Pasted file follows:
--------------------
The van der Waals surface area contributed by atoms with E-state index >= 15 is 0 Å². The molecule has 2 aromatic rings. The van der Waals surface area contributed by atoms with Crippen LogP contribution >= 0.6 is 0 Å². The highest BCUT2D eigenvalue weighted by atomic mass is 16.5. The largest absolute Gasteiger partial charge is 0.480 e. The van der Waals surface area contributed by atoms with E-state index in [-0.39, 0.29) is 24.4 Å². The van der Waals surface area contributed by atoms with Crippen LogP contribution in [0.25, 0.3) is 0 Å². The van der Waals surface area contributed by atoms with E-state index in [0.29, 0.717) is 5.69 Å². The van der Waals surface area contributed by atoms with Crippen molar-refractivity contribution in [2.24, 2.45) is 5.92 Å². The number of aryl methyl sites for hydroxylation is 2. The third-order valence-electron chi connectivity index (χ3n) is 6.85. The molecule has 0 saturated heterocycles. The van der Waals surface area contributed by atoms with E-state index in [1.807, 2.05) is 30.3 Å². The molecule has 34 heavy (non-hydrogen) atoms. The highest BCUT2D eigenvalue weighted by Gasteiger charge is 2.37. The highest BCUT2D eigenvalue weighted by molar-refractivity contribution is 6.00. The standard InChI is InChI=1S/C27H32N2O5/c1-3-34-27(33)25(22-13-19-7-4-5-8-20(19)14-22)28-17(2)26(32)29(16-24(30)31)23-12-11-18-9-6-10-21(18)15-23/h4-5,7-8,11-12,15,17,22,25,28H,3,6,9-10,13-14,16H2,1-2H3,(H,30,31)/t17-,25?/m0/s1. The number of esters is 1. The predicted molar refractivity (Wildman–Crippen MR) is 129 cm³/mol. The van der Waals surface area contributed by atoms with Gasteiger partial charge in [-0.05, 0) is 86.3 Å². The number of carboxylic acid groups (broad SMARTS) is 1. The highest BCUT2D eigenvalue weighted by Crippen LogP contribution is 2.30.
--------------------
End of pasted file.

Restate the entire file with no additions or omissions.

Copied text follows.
The van der Waals surface area contributed by atoms with E-state index >= 15 is 0 Å². The molecule has 2 aromatic rings. The van der Waals surface area contributed by atoms with Crippen LogP contribution >= 0.6 is 0 Å². The highest BCUT2D eigenvalue weighted by atomic mass is 16.5. The largest absolute Gasteiger partial charge is 0.480 e. The van der Waals surface area contributed by atoms with E-state index in [-0.39, 0.29) is 24.4 Å². The van der Waals surface area contributed by atoms with Crippen LogP contribution in [0.25, 0.3) is 0 Å². The van der Waals surface area contributed by atoms with E-state index in [0.29, 0.717) is 5.69 Å². The van der Waals surface area contributed by atoms with Crippen molar-refractivity contribution in [2.24, 2.45) is 5.92 Å². The number of aryl methyl sites for hydroxylation is 2. The third-order valence-electron chi connectivity index (χ3n) is 6.85. The molecule has 0 saturated heterocycles. The van der Waals surface area contributed by atoms with E-state index in [1.807, 2.05) is 30.3 Å². The molecule has 34 heavy (non-hydrogen) atoms. The highest BCUT2D eigenvalue weighted by Gasteiger charge is 2.37. The highest BCUT2D eigenvalue weighted by molar-refractivity contribution is 6.00. The standard InChI is InChI=1S/C27H32N2O5/c1-3-34-27(33)25(22-13-19-7-4-5-8-20(19)14-22)28-17(2)26(32)29(16-24(30)31)23-12-11-18-9-6-10-21(18)15-23/h4-5,7-8,11-12,15,17,22,25,28H,3,6,9-10,13-14,16H2,1-2H3,(H,30,31)/t17-,25?/m0/s1. The number of esters is 1. The predicted molar refractivity (Wildman–Crippen MR) is 129 cm³/mol. The van der Waals surface area contributed by atoms with Gasteiger partial charge in [-0.05, 0) is 86.3 Å². The number of carboxylic acid groups (broad SMARTS) is 1. The highest BCUT2D eigenvalue weighted by Crippen LogP contribution is 2.30.